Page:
Pastor, J., B. Peckman, S.D. Bridgham, J.F. Weltzin, and J. Chen. 2002. Plant community dynamics, nutrient cycling, and alternative stable equilibria in peatlands. American Naturalist 160:553-568.R.J. Norby, P.J. Hanson, E.G. O'Neill, T.J. Tschaplinski, J.F. Weltzin, R.T. Hansen, W. Cheng, S.D. Wullschleger, C.A. Gunderson, N.T. Edwards, and D.W. Johnson. 2002. Net primary productivity of a CO2-enriched deciduous forest and the implications for carbon storage. Ecological Applications 12:1261-1266.Weltzin, J.F., K.A. Snyder, and D.G. Williams. 2001. Experimental manipulations of precipitation seasonality: effects on oak (Quercus) seedling demography and physiology. Western North American Naturalist 61:463-472.Weltzin, J.F., C. Harth, S.D. Bridgham, J. Pastor, and M. Vonderharr. 2001. Production and microtopography of bog bryophytes: response to warming and water-table manipulations. Oecologia 128:557-565.McPherson, G.R. and J.F. Weltzin. 2000. Disturbance and climate change in United States/Mexico borderland plant communities: A state-of-the-knowledge review. USDA Forest Service Rocky Mountain Research Station General Technical Report RMRS-GTR-50. 20 ppHanson, P.J. and J.F. Weltzin. 2000. Drought and climate change as vectors of disturbance in temperate forest communities. Science of the Total Environment 262:205-220Weltzin, J.F. and G.R. McPherson. 1999. Facilitation of conspecific seedling recruitment and shifts in temperate savanna ecotones. Ecological Monographs 69:513-534Weltzin, J.F., J. Pastor, C. Harth, S.D. Bridgham, K. Updegraff, and C.T. Chapin. 2000. Response of bog and fen plant communities to warming and water-table manipulations. Ecology 81:3464-3478.Weltzin, J.F. and G.R. McPherson. 2000. Implications of precipitation redistribution for shifts in temperate savanna ecotones. Ecology 81:1902-1913Williams, D.G., G.R. McPherson, and J.F. Weltzin. 1999. Stress in wildland plants: implications for ecosystem structure and function. Pages 907 929 in M. Pessarakli, ed. Handbook of plant and crop stress, second edition. Marcel Dekker, New York, NY.Weltzin, J.F., S.R. Archer, and R.K. Heitschmidt. 1998. Defoliation and woody plant (Prosopis glandulosa) seedling establishment: potential vs. realized herbivory tolerance. Plant Ecology 138:127-135McPherson, G.R. and J.F. Weltzin. 1998. Herbaceous response to canopy removal in southwestern oak woodlands. Journal of Range Management 51:674-678Weltzin, J.F., S.R. Archer, and R.K. Heitschmidt. 1997. Small mammal regulation of vegetation structure in a temperate savanna. Ecology 78:751-763Weltzin, J.F., S.L. Dowhower, and R.K. Heitschmidt. 1997. Prairie dog effects on plant community structure in southern mixed-grass prairie. Southwestern Naturalist 42:251-258.Weltzin, J.F. and G.R. McPherson. 1997. Spatial and temporal soil moisture resource partitioning by trees and savannas in a temperate savanna, Arizona, USA. Oecologia 112:156-164.Germaine, H.L., G.R. McPherson, K. Rojahn, A. Nicholas, and J.F. Weltzin. 1997. Constraints on germination and emergence of Emory oak. Pages 225-230 in R.B. Standiford, technical coordinator. Proceedings of a Symposium on Oak Woodlands: Ecology, Management, and Urban Interface Issues. USDA Forest Service Pacific Southwest Experiment Station General Technical Report PSW-160, Berkeley, CaliforniaWeltzin, J.F. and G.R. McPherson. 1995. Potential effects of climate change on lower treelines in the southwestern United States. Pages 180-193 in DeBano, L.F., G.J. Gottfried, R.H. Hamre, C.B. Edminster, P.F. Ffolliott, and A. Ortega-Rubio, technical coordinators. Biodiversity and Management of the Madrean Archipelago: The Sky Islands of Southwestern United States and Northwestern Mexico. USDA Forest Service Rocky Mountain Experiment Station General Technical Report RM-264, Fort Collins, ColoradoWeltzin, J. F. and M.B. Coughenour. 1990. Savanna tree influence on understory vegetation and soil nutrients in northwestern Kenya. Journal of Vegetation Science 1:325-334.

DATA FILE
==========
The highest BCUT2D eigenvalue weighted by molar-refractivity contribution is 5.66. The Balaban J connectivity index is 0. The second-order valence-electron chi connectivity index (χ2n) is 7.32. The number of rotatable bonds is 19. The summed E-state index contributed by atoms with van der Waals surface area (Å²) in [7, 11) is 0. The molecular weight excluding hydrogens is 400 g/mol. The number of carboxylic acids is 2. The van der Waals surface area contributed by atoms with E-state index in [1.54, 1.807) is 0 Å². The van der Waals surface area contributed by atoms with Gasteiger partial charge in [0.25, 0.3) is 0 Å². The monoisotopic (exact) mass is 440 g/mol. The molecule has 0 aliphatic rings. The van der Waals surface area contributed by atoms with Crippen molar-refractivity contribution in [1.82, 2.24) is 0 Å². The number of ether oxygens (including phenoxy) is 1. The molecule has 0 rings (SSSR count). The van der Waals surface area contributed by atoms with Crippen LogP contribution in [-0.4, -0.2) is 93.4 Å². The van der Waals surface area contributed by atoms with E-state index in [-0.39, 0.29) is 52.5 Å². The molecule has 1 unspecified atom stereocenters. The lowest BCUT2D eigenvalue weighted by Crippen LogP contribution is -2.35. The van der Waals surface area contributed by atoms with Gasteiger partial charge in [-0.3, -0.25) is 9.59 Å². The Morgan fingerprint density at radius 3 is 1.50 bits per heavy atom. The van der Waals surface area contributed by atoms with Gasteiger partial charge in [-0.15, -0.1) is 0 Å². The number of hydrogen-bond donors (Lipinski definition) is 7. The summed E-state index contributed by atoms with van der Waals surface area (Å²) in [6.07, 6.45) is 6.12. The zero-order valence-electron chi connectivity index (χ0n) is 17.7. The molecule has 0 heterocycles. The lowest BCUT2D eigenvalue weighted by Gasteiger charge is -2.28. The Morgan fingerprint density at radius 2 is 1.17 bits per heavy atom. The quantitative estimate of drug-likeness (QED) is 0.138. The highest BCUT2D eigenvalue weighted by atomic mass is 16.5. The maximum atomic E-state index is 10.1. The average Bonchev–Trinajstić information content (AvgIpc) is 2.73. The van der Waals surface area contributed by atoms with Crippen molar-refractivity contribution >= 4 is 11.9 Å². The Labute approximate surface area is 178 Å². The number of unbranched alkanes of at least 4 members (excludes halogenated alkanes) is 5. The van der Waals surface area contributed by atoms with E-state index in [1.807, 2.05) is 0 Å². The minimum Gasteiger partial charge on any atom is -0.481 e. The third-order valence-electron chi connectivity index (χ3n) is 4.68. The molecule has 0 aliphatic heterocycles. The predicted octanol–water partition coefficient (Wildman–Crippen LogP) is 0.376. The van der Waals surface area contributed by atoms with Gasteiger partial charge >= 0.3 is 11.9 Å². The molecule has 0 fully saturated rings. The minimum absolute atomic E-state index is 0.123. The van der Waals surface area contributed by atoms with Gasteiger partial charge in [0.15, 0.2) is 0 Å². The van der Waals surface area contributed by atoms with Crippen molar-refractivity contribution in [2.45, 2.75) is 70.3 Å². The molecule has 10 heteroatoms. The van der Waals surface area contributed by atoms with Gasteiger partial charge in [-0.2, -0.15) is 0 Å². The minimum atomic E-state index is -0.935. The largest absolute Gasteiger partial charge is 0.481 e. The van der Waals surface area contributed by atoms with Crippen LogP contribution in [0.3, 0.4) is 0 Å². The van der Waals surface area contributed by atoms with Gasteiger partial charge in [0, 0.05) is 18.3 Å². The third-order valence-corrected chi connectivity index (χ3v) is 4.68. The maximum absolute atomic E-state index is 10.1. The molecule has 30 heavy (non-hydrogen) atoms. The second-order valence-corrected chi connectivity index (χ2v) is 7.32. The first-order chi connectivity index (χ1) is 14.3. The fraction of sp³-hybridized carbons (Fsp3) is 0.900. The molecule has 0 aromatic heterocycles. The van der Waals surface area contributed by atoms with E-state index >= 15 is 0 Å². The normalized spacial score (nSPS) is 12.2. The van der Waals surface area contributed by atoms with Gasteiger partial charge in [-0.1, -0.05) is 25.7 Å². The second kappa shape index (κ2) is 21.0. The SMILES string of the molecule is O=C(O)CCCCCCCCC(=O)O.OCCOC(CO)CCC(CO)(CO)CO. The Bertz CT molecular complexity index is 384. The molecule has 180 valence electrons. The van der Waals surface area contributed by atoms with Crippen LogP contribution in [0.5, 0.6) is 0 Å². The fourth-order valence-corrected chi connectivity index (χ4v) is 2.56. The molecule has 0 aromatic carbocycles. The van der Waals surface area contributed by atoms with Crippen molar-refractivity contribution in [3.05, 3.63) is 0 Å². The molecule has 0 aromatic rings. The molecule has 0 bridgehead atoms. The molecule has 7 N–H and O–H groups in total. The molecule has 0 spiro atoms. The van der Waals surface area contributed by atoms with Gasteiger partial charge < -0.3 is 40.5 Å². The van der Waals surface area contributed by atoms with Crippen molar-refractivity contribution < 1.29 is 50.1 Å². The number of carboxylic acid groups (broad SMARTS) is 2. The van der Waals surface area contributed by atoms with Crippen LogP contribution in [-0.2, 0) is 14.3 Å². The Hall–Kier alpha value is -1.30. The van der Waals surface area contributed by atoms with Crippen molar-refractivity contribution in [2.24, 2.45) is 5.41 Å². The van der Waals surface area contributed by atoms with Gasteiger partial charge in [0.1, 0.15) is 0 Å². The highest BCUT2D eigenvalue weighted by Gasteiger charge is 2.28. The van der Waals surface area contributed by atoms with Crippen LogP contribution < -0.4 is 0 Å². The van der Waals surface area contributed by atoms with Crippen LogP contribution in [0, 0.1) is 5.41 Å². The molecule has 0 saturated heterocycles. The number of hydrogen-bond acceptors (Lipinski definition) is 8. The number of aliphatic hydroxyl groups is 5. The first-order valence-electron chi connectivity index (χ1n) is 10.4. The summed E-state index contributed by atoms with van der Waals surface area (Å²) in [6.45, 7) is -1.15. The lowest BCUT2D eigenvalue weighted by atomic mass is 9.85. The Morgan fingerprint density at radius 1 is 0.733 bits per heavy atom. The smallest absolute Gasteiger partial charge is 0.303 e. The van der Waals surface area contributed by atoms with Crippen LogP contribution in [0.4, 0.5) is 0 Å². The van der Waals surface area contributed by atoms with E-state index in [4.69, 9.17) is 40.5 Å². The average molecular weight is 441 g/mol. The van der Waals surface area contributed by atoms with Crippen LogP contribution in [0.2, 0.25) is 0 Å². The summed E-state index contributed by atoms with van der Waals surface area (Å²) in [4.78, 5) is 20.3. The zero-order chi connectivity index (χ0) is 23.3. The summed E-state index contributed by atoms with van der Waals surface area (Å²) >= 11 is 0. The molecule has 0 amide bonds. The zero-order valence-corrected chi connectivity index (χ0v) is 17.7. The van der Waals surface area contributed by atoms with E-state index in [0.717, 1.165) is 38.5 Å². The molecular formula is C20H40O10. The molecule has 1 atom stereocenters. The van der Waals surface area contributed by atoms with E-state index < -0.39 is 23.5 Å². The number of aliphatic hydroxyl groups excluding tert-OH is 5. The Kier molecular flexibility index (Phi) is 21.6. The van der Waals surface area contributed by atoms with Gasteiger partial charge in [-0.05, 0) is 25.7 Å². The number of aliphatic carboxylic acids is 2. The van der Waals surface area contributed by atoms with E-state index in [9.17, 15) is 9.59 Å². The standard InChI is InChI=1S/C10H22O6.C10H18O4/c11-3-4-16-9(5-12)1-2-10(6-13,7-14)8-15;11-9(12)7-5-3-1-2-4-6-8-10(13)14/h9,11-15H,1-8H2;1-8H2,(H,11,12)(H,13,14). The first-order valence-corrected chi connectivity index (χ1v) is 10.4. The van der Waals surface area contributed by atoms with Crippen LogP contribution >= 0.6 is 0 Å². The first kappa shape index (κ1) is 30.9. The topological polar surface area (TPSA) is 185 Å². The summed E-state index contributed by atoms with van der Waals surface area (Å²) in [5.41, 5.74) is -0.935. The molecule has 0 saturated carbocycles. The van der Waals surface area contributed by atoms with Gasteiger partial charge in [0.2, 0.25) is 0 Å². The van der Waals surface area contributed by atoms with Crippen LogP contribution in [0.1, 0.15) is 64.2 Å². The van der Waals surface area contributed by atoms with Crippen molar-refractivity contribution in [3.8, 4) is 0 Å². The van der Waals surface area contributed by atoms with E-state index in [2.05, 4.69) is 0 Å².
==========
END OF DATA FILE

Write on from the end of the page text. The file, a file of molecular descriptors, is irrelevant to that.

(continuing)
**Disclaimer: The views expressed in Non-USGS publications are those of the author and do not represent the views of the USGS, Department of the Interior, or the U.S. Government.